Arrays aren't really arrays

This took me a while to understand, but arrays are really just objects with numbered fields. (No wonder you can't add arrays in the way you'd expect...) This has many bad corellaries. One is that you can assign past the end of an array and you just get "empty items" inbetween;

arr = [];
arr[5] = 'x';
arr; // [<5 empty items>, 'x' ]
arr.length; // 6
delete(arr[5]);
arr; // [ <6 empty items> ]
arr.length; // 6

And note that those empty items aren't the same as undefined. Or they are, but they're not. Check this out:

emptyArr = [];
arrEmpty = [,,,];
arrUndefined = [undefined, undefined, undefined, undefined];
emptyArr == arrEmpty; // false
arrEmpty == arrUndefined; // false
arrUndefined == emptyArr; // false
console.log(emptyArr[0], arrEmpty[0], arrUndefined[0]); // undefined undefined undefined

It's like the holy trinity of undefined!

This is because arrays have a length attribute that stores the number of elements they supposedly have. So when you assign to an index, it changes the length, and then when you look at the array all the slots inbetween that don't exist as keys in the array are presented as these "empty items". delete is meant for removing a key from an object, so when used on an array, it only deletes the key and doesn't collapse the others or modify the length attribute, so it just leaves an empty slot behind.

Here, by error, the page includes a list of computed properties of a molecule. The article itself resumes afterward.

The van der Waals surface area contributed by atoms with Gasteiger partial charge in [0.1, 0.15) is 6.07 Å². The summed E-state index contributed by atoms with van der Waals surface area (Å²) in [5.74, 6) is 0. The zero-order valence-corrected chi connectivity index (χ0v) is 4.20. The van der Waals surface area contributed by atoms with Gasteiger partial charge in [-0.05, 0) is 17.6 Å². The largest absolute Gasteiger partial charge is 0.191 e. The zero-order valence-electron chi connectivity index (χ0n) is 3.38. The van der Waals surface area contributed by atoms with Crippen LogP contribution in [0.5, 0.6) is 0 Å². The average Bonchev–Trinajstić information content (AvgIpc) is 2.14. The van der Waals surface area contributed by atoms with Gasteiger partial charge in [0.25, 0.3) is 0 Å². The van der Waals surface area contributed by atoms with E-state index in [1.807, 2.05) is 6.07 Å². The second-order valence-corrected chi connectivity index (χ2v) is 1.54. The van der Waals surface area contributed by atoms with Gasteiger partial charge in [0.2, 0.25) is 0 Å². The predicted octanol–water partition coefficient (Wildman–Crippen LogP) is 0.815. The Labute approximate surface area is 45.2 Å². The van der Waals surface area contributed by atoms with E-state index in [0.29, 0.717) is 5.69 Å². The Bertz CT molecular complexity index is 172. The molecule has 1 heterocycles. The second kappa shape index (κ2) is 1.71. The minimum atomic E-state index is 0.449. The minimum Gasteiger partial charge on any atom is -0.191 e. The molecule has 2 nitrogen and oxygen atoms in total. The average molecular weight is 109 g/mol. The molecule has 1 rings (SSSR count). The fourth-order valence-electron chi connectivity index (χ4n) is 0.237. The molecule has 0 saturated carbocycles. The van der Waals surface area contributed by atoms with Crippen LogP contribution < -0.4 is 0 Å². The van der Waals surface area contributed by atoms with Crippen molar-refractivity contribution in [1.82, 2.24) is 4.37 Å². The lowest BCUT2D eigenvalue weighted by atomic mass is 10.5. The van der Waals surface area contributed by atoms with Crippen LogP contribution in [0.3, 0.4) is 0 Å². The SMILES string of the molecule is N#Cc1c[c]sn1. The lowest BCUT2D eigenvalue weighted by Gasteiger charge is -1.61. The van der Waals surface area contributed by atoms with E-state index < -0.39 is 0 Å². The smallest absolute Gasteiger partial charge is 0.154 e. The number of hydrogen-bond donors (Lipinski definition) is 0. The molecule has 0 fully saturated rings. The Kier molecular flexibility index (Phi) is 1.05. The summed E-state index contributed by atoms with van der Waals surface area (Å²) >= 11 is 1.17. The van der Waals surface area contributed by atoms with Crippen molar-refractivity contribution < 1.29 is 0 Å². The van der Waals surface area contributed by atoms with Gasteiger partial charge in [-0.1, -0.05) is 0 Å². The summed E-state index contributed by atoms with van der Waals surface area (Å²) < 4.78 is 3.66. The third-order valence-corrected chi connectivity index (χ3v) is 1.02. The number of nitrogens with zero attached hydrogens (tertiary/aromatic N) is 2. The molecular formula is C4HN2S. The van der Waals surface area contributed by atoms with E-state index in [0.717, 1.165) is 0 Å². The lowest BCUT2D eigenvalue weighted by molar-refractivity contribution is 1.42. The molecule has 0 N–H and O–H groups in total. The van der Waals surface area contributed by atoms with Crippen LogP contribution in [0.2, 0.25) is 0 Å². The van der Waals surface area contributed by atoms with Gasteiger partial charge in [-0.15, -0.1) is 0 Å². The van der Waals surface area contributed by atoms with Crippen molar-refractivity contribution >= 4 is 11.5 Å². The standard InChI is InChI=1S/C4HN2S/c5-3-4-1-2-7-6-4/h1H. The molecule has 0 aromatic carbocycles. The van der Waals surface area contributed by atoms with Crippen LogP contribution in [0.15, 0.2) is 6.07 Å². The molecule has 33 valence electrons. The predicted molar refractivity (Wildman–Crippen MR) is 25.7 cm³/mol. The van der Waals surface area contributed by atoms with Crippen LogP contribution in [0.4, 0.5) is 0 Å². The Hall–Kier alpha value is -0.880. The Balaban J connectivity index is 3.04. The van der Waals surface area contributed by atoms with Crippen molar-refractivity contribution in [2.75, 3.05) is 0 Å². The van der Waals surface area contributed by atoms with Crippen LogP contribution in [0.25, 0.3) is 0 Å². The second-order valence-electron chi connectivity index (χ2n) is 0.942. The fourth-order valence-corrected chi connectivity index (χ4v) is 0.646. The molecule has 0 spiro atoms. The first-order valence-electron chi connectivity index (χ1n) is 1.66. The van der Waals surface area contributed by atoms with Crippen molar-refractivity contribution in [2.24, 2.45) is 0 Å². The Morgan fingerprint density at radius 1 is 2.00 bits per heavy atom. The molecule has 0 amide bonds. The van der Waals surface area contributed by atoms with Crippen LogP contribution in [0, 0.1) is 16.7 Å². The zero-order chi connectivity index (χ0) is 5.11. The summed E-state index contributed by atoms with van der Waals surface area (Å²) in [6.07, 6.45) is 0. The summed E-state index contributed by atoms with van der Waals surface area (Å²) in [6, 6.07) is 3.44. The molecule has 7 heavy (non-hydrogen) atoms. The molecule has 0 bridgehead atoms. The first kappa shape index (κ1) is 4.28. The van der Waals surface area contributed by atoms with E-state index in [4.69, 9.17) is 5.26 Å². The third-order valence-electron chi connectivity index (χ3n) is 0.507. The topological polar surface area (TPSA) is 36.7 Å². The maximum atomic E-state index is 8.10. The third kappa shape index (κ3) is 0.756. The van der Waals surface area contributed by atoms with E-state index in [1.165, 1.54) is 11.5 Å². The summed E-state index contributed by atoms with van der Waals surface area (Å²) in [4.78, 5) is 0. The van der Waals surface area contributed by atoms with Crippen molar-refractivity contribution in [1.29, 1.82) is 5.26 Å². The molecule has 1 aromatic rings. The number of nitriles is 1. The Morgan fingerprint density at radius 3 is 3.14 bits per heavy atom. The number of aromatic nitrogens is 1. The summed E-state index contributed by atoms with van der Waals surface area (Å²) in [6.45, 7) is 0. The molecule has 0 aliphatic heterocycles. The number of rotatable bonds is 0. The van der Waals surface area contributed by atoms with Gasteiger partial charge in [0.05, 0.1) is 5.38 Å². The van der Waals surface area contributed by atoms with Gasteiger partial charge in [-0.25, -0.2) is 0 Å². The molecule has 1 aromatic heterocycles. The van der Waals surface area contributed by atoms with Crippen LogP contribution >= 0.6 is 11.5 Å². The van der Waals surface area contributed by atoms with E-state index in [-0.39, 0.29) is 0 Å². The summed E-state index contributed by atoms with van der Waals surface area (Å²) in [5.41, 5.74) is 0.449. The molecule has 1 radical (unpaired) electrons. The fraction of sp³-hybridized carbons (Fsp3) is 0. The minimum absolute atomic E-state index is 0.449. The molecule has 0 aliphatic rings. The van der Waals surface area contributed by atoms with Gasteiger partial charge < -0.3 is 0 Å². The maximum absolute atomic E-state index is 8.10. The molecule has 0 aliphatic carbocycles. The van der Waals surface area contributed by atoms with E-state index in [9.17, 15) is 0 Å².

Arrays and objects represent fundamentally different ideas. I know dynamic typing obscures this, but arrays exist to represent a set of values of the same type. That's what the idea of iterating is based on. You would never iterate on the fields of an object in an object-oriented language. Iterating implies doing the same thing to each element, which necessitates the elements having some common type or interface. If the values are meant for iterating, they're in an array; if they're not in an array, it's because they don't represent a set of comparable things, but different attributes of one thing.

In Javascript, dicts are objects, which means that for an iterable set of values with duplicate prevention and no ordering, you have to use an object. But that doesn't change the truth that arrays are not objects semantically.

Thinking about them as such has led to the aforementioned tragedies, and also the actual ways to work with arrays are counterintuitive. The .push method is how you're supposed to add stuff to the end, and .concat is for adding arrays. The main way to delete from an array is .splice, but there are a lot of others depending on the specifics. This article goes through a bunch of them.

For some reason, .splice is also how you insert elements. The one method is basically a swiss army knife instead of using different functions to accomplish different tasks.

This implicit type conversion is outrageous